Mixed layer depth over the global ocean: An examination of profile data and a profile-based climatology

Authors

  • Clément de Boyer Montégut,

    1. Laboratoire d'Océanographie Dynamique et de Climatologie, Institut Pierre Simon Laplace, Unité Mixte de Recherche, CNRS/IRD/UPMC, Paris, France
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  • Gurvan Madec,

    1. Laboratoire d'Océanographie Dynamique et de Climatologie, Institut Pierre Simon Laplace, Unité Mixte de Recherche, CNRS/IRD/UPMC, Paris, France
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  • Albert S. Fischer,

    1. Laboratoire d'Océanographie Dynamique et de Climatologie, Institut Pierre Simon Laplace, Unité Mixte de Recherche, CNRS/IRD/UPMC, Paris, France
    2. Now at Intergovernmental Oceanographic Commission, UNESCO, Paris, France.
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  • Alban Lazar,

    1. Laboratoire d'Océanographie Dynamique et de Climatologie, Institut Pierre Simon Laplace, Unité Mixte de Recherche, CNRS/IRD/UPMC, Paris, France
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  • Daniele Iudicone

    1. Laboratoire d'Océanographie Dynamique et de Climatologie, Institut Pierre Simon Laplace, Unité Mixte de Recherche, CNRS/IRD/UPMC, Paris, France
    2. Now at Laboratory of Biological Oceanography, Stazione Zoologica, Villa Comunale, Naples, Italy.
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Abstract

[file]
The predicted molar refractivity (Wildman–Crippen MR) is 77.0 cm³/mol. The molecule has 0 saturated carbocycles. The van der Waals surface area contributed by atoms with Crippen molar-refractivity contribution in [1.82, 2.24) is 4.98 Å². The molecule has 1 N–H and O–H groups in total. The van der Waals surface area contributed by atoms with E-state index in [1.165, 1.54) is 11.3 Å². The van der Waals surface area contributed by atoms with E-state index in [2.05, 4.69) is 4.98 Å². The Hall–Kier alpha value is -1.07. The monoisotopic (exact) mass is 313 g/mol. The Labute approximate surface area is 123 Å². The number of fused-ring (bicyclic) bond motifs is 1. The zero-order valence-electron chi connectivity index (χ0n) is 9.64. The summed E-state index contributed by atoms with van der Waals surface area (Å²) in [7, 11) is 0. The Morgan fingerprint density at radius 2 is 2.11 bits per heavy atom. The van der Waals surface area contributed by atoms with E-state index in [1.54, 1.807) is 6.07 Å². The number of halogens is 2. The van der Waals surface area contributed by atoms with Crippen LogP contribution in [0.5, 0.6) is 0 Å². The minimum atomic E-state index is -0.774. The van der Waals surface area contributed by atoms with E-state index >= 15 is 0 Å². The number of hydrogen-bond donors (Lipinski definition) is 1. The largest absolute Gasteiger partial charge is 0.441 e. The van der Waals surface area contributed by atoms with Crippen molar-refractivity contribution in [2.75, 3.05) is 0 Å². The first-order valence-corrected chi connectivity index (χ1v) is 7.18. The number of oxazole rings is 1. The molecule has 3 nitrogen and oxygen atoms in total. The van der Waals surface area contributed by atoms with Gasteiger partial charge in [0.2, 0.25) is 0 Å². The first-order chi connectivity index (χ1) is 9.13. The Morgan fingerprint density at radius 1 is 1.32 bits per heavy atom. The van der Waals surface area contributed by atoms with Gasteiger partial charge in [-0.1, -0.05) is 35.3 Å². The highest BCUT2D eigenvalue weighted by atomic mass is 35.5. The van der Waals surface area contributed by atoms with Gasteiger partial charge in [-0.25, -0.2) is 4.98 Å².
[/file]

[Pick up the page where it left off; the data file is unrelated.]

[1] A new 2° resolution global climatology of the mixed layer depth (MLD) based on individual profiles is constructed. Previous global climatologies have been based on temperature or density-gridded climatologies. The criterion selected is a threshold value of temperature or density from a near-surface value at 10 m depth (ΔT = 0.2°C or Δσθ = 0.03 kg m−3). A validation of the temperature criterion on moored time series data shows that the method is successful at following the base of the mixed layer. In particular, the first spring restratification is better captured than with a more commonly used larger criteria. In addition, we show that for a given 0.2°C criterion, the MLD estimated from averaged profiles results in a shallow bias of 25% compared to the MLD estimated from individual profiles. A new global seasonal estimation of barrier layer thickness is also provided. An interesting result is the prevalence in mid- and high-latitude winter hemispheres of vertically density-compensated layers, creating an isopycnal but not mixed layer. Consequently, we propose an optimal estimate of MLD based on both temperature and density data. An independent validation of the maximum annual MLD with oxygen data shows that this oxygen estimate may be biased in regions of Ekman pumping or strong biological activity. Significant differences are shown compared to previous climatologies. The timing of the seasonal cycle of the mixed layer is shifted earlier in the year, and the maximum MLD captures finer structures and is shallower. These results are discussed in light of the different approaches and the choice of criterion.

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